REVIEW: ‘Bronx Gothic’ captures physically captivating, emotionally insightful performance piece

Okwui Okpokwasili stars in Andrew Rossi’s documentary Bronx Gothic, based on Okpokwasili’s performance of the same name. Photo courtesy of Grasshopper Film.

Performance artist Okwui Okpokwasili seemingly gives everything she has for her revelatory performance in her one-woman show, Bronx Gothic. Telling the story of two young girls growing up in the same Bronx, New York, neighborhood that the playwright-performer grew up in, the piece is an amalgam of dance, movement, drama and storytelling. All of the elements are stirring.

The new documentary based on this play is similarly titled Bronx Gothic, and it’s set to premiere Wednesday, July 12 at New York City’s Film Forum. Directed by Andrew Rossi, the film examines Okpokwasili’s tour of the show and her final performance in the borough she once called home. It’s a transfixing, moving 90 minutes of exploration, one that offers many scenes from the play plus interviews and talkbacks about the subject matter. It’s the cinematic-theatrical equivalent of watching a movie with an actor’s commentary track playing in the background.

Rossi takes an all-access approach to Okpokwasili and her life. He not only films her performing around the nation (Milwaukee, Philadelphia, New York City) but also at home with her family. One humorous and revealing scene shows the artist with her loving parents, two people who appreciate their daughter’s theatrical statements but are a bit “old-fashioned” to her experimental presentation. Viewing Okpokwasili watch her parents watch a performance of Bronx Gothic on a laptop offers quite the interesting and complex perspective, one that can only be achieved by a movie after the fact.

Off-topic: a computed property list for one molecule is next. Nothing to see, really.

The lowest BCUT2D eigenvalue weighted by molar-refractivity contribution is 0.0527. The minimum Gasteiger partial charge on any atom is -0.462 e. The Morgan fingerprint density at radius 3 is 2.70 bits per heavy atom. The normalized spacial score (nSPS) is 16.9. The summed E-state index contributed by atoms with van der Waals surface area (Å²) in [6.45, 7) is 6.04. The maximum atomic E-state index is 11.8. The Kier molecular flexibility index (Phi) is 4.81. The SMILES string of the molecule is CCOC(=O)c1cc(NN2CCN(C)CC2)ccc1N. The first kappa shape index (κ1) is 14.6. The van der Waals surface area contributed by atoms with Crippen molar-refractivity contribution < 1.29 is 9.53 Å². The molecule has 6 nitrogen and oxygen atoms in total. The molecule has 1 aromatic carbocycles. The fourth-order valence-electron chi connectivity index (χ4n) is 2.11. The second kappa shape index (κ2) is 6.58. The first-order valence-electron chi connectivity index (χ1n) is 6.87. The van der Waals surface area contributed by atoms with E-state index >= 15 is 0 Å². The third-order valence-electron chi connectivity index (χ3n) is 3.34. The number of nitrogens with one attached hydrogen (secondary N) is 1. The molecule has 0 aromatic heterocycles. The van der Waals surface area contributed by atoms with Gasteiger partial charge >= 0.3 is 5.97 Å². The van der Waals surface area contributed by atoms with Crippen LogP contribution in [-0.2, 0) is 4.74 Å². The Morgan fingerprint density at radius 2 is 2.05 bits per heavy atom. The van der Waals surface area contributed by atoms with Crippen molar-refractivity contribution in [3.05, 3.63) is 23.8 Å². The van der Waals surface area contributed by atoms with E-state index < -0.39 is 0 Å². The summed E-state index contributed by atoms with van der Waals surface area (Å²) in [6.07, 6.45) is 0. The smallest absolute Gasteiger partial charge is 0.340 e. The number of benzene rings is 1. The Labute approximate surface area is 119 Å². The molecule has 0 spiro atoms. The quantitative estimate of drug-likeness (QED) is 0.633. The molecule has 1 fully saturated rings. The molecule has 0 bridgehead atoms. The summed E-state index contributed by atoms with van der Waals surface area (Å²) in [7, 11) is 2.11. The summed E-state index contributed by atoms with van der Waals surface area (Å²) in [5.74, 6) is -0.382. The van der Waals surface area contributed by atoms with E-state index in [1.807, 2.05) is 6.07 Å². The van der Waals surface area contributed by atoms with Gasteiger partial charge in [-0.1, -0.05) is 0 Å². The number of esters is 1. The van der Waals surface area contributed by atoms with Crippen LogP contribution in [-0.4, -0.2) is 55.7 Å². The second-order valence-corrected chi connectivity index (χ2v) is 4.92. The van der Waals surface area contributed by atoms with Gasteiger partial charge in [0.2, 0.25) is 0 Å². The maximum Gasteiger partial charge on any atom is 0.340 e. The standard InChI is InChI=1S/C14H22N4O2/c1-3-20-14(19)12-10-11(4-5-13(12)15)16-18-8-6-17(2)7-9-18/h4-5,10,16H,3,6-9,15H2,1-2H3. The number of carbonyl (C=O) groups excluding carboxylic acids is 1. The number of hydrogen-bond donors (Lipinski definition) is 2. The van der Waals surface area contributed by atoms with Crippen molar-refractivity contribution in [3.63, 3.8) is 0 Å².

If the film has shortcomings, they are not immediately apparent. No doubt some of the audio and visuals could be improved, but the rawness of the cinematic approach is appreciated. Rossi is able to work with the lighting of the play to his advantage. Also any conversation that feels too far out of range eventually comes into play and can be heard.

No doubt audience members will watch the film and consider the many weighty questions that Okpokwasili brings up about these two young characters in the Bronx. She touches upon race, abuse, discrimination, injustice, humor and family, all folded into a coming-of-age story that includes identity, sexuality and violence.

During talkbacks after the performances, the performer digs deeper not only on the subject matter of the play (she largely lets the performance speak for itself, which is greatly appreciated) but on audience members’ reactions. She is genuinely curious about the questions that bubble to the surface among the diverse crowd. During these sessions, many tears are shed, revelations laid to bare and educational bits divvied out. One learns a lot after hearing Okpokwasili.

The actress-dancer leaves such a lasting memory. (In fact, I still remember her performance as Goneril in Young Jean Lee’s Lear at Soho Rep.)

The slight unfulfilled feeling following these 90 minutes is simply because of the dynamism of Okpokwasili. No matter how hard Rossi tries, he never matches the intensity and emotion of the original theatrical presentation of Bronx Gothic. I’m sure that wasn’t his goal anyway. Instead the film serves as a continuation of the dialogue for those who saw the performer in the piece and an introduction to those who are hearing this story for the first time. No matter where one might fall, there is a shared feeling of regret that Okpokwasili is not still offering Bronx Gothic to live crowds. One can only hope.

By John Soltes / Publisher /

Bronx Gothic (2017), directed by Andrew Rossi, features Okwui Okpokwasili. Running time: 90 minutes. The film begins Wednesday, July 12 at New York City’s Film Forum. Rating: ★★★½ Click here for more information and tickets.

John Soltes

John Soltes is an award-winning journalist. His writing has appeared in The New York Times, Earth Island Journal, The Hollywood Reporter, New Jersey Monthly and at, among other publications. E-mail him at

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